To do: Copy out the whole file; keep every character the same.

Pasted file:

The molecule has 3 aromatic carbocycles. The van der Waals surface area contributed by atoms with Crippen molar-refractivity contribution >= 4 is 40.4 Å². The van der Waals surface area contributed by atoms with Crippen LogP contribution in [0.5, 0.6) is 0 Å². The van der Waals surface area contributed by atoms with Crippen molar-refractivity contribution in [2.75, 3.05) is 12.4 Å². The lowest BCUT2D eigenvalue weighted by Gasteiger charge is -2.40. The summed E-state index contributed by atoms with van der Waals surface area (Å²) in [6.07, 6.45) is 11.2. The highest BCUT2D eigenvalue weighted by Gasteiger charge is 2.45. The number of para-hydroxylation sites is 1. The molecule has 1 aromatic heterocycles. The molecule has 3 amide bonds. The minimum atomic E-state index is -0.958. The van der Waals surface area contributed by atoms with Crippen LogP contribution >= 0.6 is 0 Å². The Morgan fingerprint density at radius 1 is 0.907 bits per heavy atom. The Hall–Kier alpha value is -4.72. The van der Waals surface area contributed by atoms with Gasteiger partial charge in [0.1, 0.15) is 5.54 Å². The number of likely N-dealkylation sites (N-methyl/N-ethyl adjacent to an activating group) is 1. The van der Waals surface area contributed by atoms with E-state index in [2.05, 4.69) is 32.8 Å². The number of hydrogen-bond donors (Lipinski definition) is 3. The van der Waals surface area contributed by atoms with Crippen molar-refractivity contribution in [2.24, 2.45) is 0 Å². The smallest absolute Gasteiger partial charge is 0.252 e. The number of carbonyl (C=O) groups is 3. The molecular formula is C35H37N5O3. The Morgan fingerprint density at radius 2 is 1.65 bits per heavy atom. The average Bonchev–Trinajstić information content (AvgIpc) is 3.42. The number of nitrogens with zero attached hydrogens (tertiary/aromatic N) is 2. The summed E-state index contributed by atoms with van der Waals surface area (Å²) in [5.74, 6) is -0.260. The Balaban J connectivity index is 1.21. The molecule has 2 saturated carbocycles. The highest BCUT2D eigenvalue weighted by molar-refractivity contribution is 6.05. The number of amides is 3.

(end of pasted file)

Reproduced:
The molecule has 3 aromatic carbocycles. The van der Waals surface area contributed by atoms with Crippen molar-refractivity contribution >= 4 is 40.4 Å². The van der Waals surface area contributed by atoms with Crippen LogP contribution in [0.5, 0.6) is 0 Å². The van der Waals surface area contributed by atoms with Crippen molar-refractivity contribution in [2.75, 3.05) is 12.4 Å². The lowest BCUT2D eigenvalue weighted by Gasteiger charge is -2.40. The summed E-state index contributed by atoms with van der Waals surface area (Å²) in [6.07, 6.45) is 11.2. The highest BCUT2D eigenvalue weighted by Gasteiger charge is 2.45. The number of para-hydroxylation sites is 1. The molecule has 1 aromatic heterocycles. The molecule has 3 amide bonds. The minimum atomic E-state index is -0.958. The van der Waals surface area contributed by atoms with Crippen LogP contribution >= 0.6 is 0 Å². The Morgan fingerprint density at radius 1 is 0.907 bits per heavy atom. The Hall–Kier alpha value is -4.72. The van der Waals surface area contributed by atoms with Gasteiger partial charge in [0.1, 0.15) is 5.54 Å². The number of likely N-dealkylation sites (N-methyl/N-ethyl adjacent to an activating group) is 1. The van der Waals surface area contributed by atoms with E-state index in [2.05, 4.69) is 32.8 Å². The number of hydrogen-bond donors (Lipinski definition) is 3. The van der Waals surface area contributed by atoms with Crippen molar-refractivity contribution in [2.24, 2.45) is 0 Å². The smallest absolute Gasteiger partial charge is 0.252 e. The number of carbonyl (C=O) groups is 3. The molecular formula is C35H37N5O3. The Morgan fingerprint density at radius 2 is 1.65 bits per heavy atom. The average Bonchev–Trinajstić information content (AvgIpc) is 3.42. The number of nitrogens with zero attached hydrogens (tertiary/aromatic N) is 2. The summed E-state index contributed by atoms with van der Waals surface area (Å²) in [5.74, 6) is -0.260. The Balaban J connectivity index is 1.21. The molecule has 2 saturated carbocycles. The highest BCUT2D eigenvalue weighted by molar-refractivity contribution is 6.05. The number of amides is 3.